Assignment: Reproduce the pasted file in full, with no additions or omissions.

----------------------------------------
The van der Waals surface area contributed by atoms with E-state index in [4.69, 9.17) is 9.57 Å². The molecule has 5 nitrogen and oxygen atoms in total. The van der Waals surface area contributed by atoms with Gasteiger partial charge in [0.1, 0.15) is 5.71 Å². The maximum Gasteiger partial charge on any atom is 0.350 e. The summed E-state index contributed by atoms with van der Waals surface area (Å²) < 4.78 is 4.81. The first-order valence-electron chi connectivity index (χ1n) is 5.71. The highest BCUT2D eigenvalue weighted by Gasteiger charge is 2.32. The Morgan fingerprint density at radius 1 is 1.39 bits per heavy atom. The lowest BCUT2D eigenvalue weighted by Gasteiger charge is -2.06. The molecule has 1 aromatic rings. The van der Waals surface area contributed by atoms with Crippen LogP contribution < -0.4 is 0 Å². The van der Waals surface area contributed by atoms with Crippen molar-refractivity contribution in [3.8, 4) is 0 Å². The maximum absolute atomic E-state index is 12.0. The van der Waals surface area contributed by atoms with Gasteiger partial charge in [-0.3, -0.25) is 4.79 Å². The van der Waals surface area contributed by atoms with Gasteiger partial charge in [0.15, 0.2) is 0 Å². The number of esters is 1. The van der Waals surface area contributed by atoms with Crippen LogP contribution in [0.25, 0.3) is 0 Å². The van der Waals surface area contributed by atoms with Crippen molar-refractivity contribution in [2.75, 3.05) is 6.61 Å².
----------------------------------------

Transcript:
The van der Waals surface area contributed by atoms with E-state index in [4.69, 9.17) is 9.57 Å². The molecule has 5 nitrogen and oxygen atoms in total. The van der Waals surface area contributed by atoms with Gasteiger partial charge in [0.1, 0.15) is 5.71 Å². The maximum Gasteiger partial charge on any atom is 0.350 e. The summed E-state index contributed by atoms with van der Waals surface area (Å²) < 4.78 is 4.81. The first-order valence-electron chi connectivity index (χ1n) is 5.71. The highest BCUT2D eigenvalue weighted by Gasteiger charge is 2.32. The Morgan fingerprint density at radius 1 is 1.39 bits per heavy atom. The lowest BCUT2D eigenvalue weighted by Gasteiger charge is -2.06. The molecule has 1 aromatic rings. The van der Waals surface area contributed by atoms with Crippen LogP contribution < -0.4 is 0 Å². The van der Waals surface area contributed by atoms with Crippen molar-refractivity contribution in [3.8, 4) is 0 Å². The maximum absolute atomic E-state index is 12.0. The van der Waals surface area contributed by atoms with Gasteiger partial charge in [-0.3, -0.25) is 4.79 Å². The van der Waals surface area contributed by atoms with Gasteiger partial charge in [0.15, 0.2) is 0 Å². The number of esters is 1. The van der Waals surface area contributed by atoms with Crippen LogP contribution in [0.25, 0.3) is 0 Å². The van der Waals surface area contributed by atoms with Crippen molar-refractivity contribution in [2.75, 3.05) is 6.61 Å².